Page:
ALBUM REVIEW: Taylor Swift – Lover

Welcome back gang, and what a week it’s been. I’ve been super busy writing music, brainstorming looks for shoots and music videos, and maybe even preparing what a future album might look like… ????
In artist coaching this week, we went over how to plan for your music releases, what type of things you need to do in preparation for the launch, and what to do after your single drops. It was super overwhelming, but I’m excited to put it all into practice. 

Taylor Swift’s 7th Studio Album

Speaking of releasing music, TS7 arrived this week whether you like it or not. And let me tell you, I like it. I’m talking about the seventh studio album from Taylor Swift, Lover, which hit our shores on Friday and is breaking record after record around the world.
I was a huge Swiftie back in the day. I remember getting Fearless and Speak Now, and learning the words to all of the songs. Then I fell off the wagon a bit – I think I was going through my emo/punk phase (a necessary period of growth for me), and didn’t listen to much of her music. I acknowledged that 1989 was a great pop album, I observed the drama around Reputation, but all in all, I thought Tay Tay had lost the magic of her writing that I felt when I was 13. 

But IT’S BACK! I will be the first to admit that I did not have faith in this album. With title singles like ME! (featuring god-on-earth Brendon Urie) and You Need to Calm Down, I don’t think I was alone in thinking this project was going to be more of the same, but happy.
I will be the first to admit I was wrong. This is her best album yet. The songs are catchy, poppy (Taylor poppy) and the lyrics are smart. 

As her seventh studio album, you’d hope Swift has come into her own, and she has. The variety of this album is everything you’d expect from an artist this experienced. She begins the anthology with I Forgot That You Existed, a reference to leaving the drama of the last phase of her life behind. ‘It isn’t love, it isn’t hate, it’s just indifference’ sums this track up perfectly. The production is easy and carefree too, as if to get her message fully across. 
Contrast this song with the upbeat and purposeful delivery of The Man, a track that is turning heads around the globe right now. This one packs a punch, and delivers a strong message. With her silence around the 2016 election, I think Swift is making up for lost time with some of the political references in this album. Every woman in the music industry (and in life) can relate to ‘I’m so sick of running as fast as I can, wondering if I’d get there quicker if I was a man’. 
You can observe a similar narrative in Miss Americana & The Heartbreak Prince which uses a metaphor of romance to point towards some of America’s shortcomings lately.  One of the main reasons why I love Swift’s music is that she sings about love, but it’s actually about bigger issues. Take the first verse of Miss Americana:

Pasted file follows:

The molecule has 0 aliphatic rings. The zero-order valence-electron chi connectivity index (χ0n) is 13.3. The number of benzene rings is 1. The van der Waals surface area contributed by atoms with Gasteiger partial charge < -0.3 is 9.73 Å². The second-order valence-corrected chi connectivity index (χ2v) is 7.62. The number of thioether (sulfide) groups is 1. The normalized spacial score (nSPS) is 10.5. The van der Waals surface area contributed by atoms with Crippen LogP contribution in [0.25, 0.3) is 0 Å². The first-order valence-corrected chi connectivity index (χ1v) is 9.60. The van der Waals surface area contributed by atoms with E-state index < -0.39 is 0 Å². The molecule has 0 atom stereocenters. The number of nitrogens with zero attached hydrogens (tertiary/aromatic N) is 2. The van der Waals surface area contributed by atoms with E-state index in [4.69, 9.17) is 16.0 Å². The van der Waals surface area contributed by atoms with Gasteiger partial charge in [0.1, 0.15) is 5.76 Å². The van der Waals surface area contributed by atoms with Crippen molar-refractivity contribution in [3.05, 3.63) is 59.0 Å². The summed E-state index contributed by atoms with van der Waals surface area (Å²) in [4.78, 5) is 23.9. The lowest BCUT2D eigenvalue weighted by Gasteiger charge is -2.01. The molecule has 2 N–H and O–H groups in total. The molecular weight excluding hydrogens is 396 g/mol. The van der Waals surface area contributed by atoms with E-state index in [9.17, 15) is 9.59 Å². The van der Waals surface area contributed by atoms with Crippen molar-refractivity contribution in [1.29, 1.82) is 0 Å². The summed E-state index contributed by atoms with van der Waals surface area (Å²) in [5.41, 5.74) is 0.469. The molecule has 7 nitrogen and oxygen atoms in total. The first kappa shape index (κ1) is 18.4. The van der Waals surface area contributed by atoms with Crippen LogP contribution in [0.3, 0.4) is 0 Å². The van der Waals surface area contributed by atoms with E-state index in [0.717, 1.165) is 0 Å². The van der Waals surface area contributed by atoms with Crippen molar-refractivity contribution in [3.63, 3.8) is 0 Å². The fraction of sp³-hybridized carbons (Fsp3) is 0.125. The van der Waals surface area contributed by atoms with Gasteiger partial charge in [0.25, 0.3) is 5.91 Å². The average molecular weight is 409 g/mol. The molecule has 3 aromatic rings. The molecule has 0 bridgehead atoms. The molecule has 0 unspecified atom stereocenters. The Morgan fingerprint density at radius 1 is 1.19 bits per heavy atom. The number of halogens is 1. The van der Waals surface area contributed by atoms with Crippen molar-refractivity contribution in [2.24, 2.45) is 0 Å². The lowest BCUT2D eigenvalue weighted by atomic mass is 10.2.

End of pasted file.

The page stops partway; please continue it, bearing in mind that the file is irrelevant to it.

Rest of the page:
At a first glance, a song about love, but upon closer inspection, a commentary on the state of the US on a global scale.

Among the upbeat and politically charged tracks of the album, we have slower numbers, like Afterglow, Daylight, and Soon You’ll Get Better. Swift goes back to her country roots here, bringing The Dixie Chicks in to help sing this song dedicated to her mum.
Like any good album, we are blessed with amazing variety, with a track for any mood. I think she nailed it on this front.

The production of the album as a whole is flawless. I mean, I’m no sound engineer, but this whole album is tight. It’s got the production value of 1989, the writing of Speak Now and Red, with some of the new attitude from Reputation. 
Cruel Summer, the second song on the list, incorporates modern pop production alongside Swift’s timeless lyrics. This is the most 1989-sounding track, and wouldn’t be out of place on that album. The beat running throughout the song, and the production as a whole almost reminds me of Blank Space. This should have been one of the singles. 
You can look towards some of the slower tracks on the album, such as The Archer, for a more stripped back, classic sounding Swift where her voice can shine through.

Swift nails it again and again, track after track on this album. The title track, Lover, is beautiful and relatable and makes me wish that I wrote it. Paper Rings just makes you want to dance, False God is addictive and so smart. I wish I could write about all of them. Whether you love or hate Taylor Swift, her talent is undeniable. Her musicality is like nothing we’ve seen in a long time, she knows how to do what she does, and how to do it really well. While Taylor Swift is delivering pop music, she’s delivering quality pop music that at its core, is true to her and who she is as an artist.

The way she engages with her fans and lets them into her life is something that not many artists have mastered before. Releasing this album with 4 deluxe editions (and different diary entries and special features in each), isn’t just incredibly smart from a marketing point of view, but also from a longevity point of view. The fans know her, so they’ll be more likely to buy merch, go to the shows, and stick around for future releases. I can’t think of another artist who does this as well as Swift does. 
I am absolutely, 100% back on the Taylor Swift bandwagon, and I can’t wait to see what the next chapters of her life bring us from a musical point of view. 

Let me know what you thought about the album by dropping a comment, or email me at alex@marshallstreetstudios.com for a chat! 

Til next time 

Al

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